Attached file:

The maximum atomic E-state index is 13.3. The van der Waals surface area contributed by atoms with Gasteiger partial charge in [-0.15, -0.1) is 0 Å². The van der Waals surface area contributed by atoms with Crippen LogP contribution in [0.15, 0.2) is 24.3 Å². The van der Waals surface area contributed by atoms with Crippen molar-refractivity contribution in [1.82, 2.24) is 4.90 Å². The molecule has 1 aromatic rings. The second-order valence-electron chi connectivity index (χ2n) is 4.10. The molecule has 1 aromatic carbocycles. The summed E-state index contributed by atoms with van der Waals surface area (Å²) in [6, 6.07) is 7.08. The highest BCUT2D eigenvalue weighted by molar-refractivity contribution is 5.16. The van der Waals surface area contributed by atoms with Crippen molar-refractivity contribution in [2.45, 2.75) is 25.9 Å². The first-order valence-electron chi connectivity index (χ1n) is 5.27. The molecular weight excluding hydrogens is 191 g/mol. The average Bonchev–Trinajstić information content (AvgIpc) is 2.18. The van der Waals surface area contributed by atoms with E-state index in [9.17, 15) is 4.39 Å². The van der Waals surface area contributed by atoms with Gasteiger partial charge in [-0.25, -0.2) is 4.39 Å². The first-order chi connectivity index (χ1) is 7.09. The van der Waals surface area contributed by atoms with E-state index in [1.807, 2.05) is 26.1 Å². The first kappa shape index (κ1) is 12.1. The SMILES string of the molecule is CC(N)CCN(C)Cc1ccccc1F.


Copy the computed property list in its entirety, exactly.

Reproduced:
The maximum atomic E-state index is 13.3. The van der Waals surface area contributed by atoms with Gasteiger partial charge in [-0.15, -0.1) is 0 Å². The van der Waals surface area contributed by atoms with Crippen LogP contribution in [0.15, 0.2) is 24.3 Å². The van der Waals surface area contributed by atoms with Crippen molar-refractivity contribution in [1.82, 2.24) is 4.90 Å². The molecule has 1 aromatic rings. The second-order valence-electron chi connectivity index (χ2n) is 4.10. The molecule has 1 aromatic carbocycles. The summed E-state index contributed by atoms with van der Waals surface area (Å²) in [6, 6.07) is 7.08. The highest BCUT2D eigenvalue weighted by molar-refractivity contribution is 5.16. The van der Waals surface area contributed by atoms with Crippen molar-refractivity contribution in [2.45, 2.75) is 25.9 Å². The first-order valence-electron chi connectivity index (χ1n) is 5.27. The molecular weight excluding hydrogens is 191 g/mol. The average Bonchev–Trinajstić information content (AvgIpc) is 2.18. The van der Waals surface area contributed by atoms with E-state index in [9.17, 15) is 4.39 Å². The van der Waals surface area contributed by atoms with Gasteiger partial charge in [-0.25, -0.2) is 4.39 Å². The first-order chi connectivity index (χ1) is 7.09. The van der Waals surface area contributed by atoms with E-state index in [1.807, 2.05) is 26.1 Å². The first kappa shape index (κ1) is 12.1. The SMILES string of the molecule is CC(N)CCN(C)Cc1ccccc1F.